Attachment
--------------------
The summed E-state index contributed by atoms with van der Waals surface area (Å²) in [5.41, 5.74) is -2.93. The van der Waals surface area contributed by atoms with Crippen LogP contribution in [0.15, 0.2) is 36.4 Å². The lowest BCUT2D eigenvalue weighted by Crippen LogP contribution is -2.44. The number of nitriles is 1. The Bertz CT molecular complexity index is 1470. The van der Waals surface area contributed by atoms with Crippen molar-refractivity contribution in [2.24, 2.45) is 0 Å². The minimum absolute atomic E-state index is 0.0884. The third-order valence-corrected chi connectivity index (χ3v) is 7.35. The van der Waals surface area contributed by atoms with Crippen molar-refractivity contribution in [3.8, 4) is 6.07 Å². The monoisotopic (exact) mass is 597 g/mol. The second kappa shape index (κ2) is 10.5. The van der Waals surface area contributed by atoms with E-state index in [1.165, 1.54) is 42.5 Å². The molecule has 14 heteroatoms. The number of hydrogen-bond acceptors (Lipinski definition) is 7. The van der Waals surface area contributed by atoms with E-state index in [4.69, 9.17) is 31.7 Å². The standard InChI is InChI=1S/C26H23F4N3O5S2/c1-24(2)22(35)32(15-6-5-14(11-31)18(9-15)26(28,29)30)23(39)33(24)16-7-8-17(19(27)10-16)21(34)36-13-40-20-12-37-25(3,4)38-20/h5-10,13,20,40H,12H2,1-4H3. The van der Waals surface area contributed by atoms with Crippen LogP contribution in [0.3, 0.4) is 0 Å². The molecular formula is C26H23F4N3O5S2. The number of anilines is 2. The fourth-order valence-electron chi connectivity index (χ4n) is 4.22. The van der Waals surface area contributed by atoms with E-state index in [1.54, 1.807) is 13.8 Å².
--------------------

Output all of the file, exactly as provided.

The summed E-state index contributed by atoms with van der Waals surface area (Å²) in [5.41, 5.74) is -2.93. The van der Waals surface area contributed by atoms with Crippen LogP contribution in [0.15, 0.2) is 36.4 Å². The lowest BCUT2D eigenvalue weighted by Crippen LogP contribution is -2.44. The number of nitriles is 1. The Bertz CT molecular complexity index is 1470. The van der Waals surface area contributed by atoms with Crippen molar-refractivity contribution in [2.24, 2.45) is 0 Å². The minimum absolute atomic E-state index is 0.0884. The third-order valence-corrected chi connectivity index (χ3v) is 7.35. The van der Waals surface area contributed by atoms with Crippen molar-refractivity contribution in [3.8, 4) is 6.07 Å². The monoisotopic (exact) mass is 597 g/mol. The second kappa shape index (κ2) is 10.5. The van der Waals surface area contributed by atoms with E-state index in [1.165, 1.54) is 42.5 Å². The molecule has 14 heteroatoms. The number of hydrogen-bond acceptors (Lipinski definition) is 7. The van der Waals surface area contributed by atoms with E-state index in [4.69, 9.17) is 31.7 Å². The standard InChI is InChI=1S/C26H23F4N3O5S2/c1-24(2)22(35)32(15-6-5-14(11-31)18(9-15)26(28,29)30)23(39)33(24)16-7-8-17(19(27)10-16)21(34)36-13-40-20-12-37-25(3,4)38-20/h5-10,13,20,40H,12H2,1-4H3. The van der Waals surface area contributed by atoms with Crippen LogP contribution in [0.3, 0.4) is 0 Å². The molecular formula is C26H23F4N3O5S2. The number of anilines is 2. The fourth-order valence-electron chi connectivity index (χ4n) is 4.22. The van der Waals surface area contributed by atoms with E-state index in [1.54, 1.807) is 13.8 Å².